One of the mysteries of the English language finally explained.
The point in the orbit of the moon or a satellite at which it is nearest to the earth.The opposite of apogee
- ‘The most favourable conditions for a total eclipse are when the Moon is at its perigee, Earth is farthest from the Sun (around July) and when the Sun is observed near zenith.’
- ‘Whereas the synodic period is 29.53 days, it takes 27.5 days for the moon to move in its elliptical orbit from perigee to perigee.’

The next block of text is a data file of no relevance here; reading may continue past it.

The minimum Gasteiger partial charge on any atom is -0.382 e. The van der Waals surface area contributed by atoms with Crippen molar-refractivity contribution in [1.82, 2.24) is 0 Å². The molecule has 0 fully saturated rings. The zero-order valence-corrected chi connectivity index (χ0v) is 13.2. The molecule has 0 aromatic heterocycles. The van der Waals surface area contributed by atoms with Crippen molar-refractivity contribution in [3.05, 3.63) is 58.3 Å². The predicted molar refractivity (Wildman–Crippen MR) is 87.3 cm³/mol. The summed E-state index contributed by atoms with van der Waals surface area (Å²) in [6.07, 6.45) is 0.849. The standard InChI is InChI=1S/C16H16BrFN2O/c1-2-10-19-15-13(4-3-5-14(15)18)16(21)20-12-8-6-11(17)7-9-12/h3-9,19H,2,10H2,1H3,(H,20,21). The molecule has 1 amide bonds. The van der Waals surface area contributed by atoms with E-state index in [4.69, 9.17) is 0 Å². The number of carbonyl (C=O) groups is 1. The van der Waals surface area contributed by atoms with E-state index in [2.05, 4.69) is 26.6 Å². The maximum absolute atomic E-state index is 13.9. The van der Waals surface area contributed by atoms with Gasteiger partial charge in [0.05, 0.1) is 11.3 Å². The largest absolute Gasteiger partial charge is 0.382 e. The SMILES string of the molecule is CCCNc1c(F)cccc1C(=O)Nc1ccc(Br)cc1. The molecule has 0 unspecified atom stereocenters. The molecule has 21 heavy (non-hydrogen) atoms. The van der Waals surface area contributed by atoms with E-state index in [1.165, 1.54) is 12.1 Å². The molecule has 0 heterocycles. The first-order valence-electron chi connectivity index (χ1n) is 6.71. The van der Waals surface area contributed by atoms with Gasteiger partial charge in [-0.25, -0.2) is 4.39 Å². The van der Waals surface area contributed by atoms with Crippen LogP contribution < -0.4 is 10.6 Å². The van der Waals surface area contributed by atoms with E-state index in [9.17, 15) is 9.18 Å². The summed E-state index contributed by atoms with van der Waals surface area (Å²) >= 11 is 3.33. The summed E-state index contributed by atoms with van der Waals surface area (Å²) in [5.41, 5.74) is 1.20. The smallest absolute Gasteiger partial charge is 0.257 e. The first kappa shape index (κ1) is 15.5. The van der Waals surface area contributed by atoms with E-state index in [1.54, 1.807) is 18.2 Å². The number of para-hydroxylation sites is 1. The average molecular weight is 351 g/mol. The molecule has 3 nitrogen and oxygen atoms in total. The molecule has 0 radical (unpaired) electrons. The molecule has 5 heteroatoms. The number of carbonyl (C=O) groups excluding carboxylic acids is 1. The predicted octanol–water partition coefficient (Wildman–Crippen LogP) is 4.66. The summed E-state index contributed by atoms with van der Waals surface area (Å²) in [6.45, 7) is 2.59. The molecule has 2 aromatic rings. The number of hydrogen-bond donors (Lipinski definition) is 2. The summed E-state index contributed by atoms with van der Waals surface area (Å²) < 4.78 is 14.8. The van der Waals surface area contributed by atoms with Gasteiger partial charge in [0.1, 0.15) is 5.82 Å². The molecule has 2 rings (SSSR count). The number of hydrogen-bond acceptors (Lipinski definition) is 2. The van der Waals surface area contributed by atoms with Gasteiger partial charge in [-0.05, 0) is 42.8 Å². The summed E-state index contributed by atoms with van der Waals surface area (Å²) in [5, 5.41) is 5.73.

- ‘But the orbit is elliptical, and when the Moon is near perigee (closest to Earth), it moves along its orbit more swiftly than it does when it is near apogee (farthest from Earth).’
- ‘Contrasting full moons seen near perigee and apogee indicate how much the apparent size of the Moon varies each month.’
- ‘Its low perigee meant that the orbit would degrade rapidly due to atmospheric friction.’
Late 16th century: from French périgée, via modern Latin from Greek perigeion ‘close round the earth’, from peri- ‘around’ + gē ‘earth’.
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